Many children are hesitant, reluctant or downright afraid to visit the doctor. Their feelings of fear – and sometimes guilt – are caused by a variety of issues. Understand what is stressing your child and you can help alleviate his or her doubts.
Most Common Fears
These are the most common reasons why children are nervous about a visit to the doctor:
- Separation – Children often worry their parents will leave them to fend for themselves when it comes time for the checkup. They don’t want to face the doctor alone while the parent(s) wait in the lobby. This is most common in children under seven years.
- Pain – Some children worry about the pain associate with various medical procedures. Children between the ages of six and 12 often fear injections.
- The Doctor – It isn’t uncommon for children to confuse the doctor’s speed and efficiency with sternness and dislike.
- The Unknown – If a child is venturing to the doctor’s office for something other than a routine checkup, it isn’t unheard of for the child to assume the worst. Children might fear their condition is worse than it is. They might mistake a simple problem for one that requires surgery. And children often associate a common illness with a death sentence.
How Guilt Affects a Child’s Outlook
Some children interpret their condition or illness is a punishment for something they did or didn’t do. They feel their naughty behavior cause the situation.
How to Help
One of the best ways to help your child overcome fear is to talk about their feelings.
- Explain Why Your Child is Visiting the Doctor
If you are going for a regular checkup, tell your child the doctor is simply checking how he or she is growing. Let your child know that all healthy children go to the doctor for this type of checkup.
If your child needs treatment for an illness or condition, use nonthreatening, age-appropriate words to describe what will happen.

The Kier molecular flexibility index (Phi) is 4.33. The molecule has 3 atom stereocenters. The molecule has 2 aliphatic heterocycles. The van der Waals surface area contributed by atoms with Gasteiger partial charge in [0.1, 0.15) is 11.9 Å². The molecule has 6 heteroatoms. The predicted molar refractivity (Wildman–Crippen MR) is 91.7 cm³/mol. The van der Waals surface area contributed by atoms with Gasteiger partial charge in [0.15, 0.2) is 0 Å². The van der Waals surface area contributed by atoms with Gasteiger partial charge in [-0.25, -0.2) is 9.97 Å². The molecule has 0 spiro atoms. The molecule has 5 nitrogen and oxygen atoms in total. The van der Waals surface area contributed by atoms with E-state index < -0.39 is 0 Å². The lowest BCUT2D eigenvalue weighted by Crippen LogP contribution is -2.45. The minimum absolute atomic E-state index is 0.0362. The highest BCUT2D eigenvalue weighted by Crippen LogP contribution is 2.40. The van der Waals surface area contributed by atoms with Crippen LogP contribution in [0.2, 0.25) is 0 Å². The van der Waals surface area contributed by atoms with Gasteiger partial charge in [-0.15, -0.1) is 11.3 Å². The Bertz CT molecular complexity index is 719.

Always give your child a heads up when doctor’s appointments are scheduled. If the visit doesn’t come as a total surprise, it might not be so terrifying. Also, make sure you always say positive things about your child’s doctor. All it would take is a few negative comments for your child to be afraid for life.
- Eliminate Guilty Feelings
Reassure your child that his illness is not brought about by something he did. He is not being punished. If you or anyone your child knows has suffered from a similar condition, talk about how you (or they) were treated.
If your child has suffered a condition that brought about ridicule from peers or friends, you are going to have to work extra hard to assail your child’s fears. Conditions like head lice, pinworm and bedwetting are often an invitation to mock.
- Something that caused ridicule or rejection from other people – double efforts
- Head lice, pin worm, bedwetting
- Suffered an injury after disregarding a safety rule
- I’m sure you didn’t mean to, now you understand
- Tell what to expect
- Learn best by play
- Use a doll
- Children’s books
- Taking blood – all blood
- Involve child in process
- Not an emergency
- Contribute to a list of symptoms
- Write down child’s questions
- Child old enough – write themselves and ask
- Choose a good doctor
- If doctor seems uncommunicative, disinterested or unsympathetic, change
- Ask for recommendations from other parents
- Needs a specialist, ask doctor to recommend someone who is friendly
Guest author Hugo Velasco works for a Pensacola chiropractor found here. He has seen children of all ages cope with their fear of the doctor.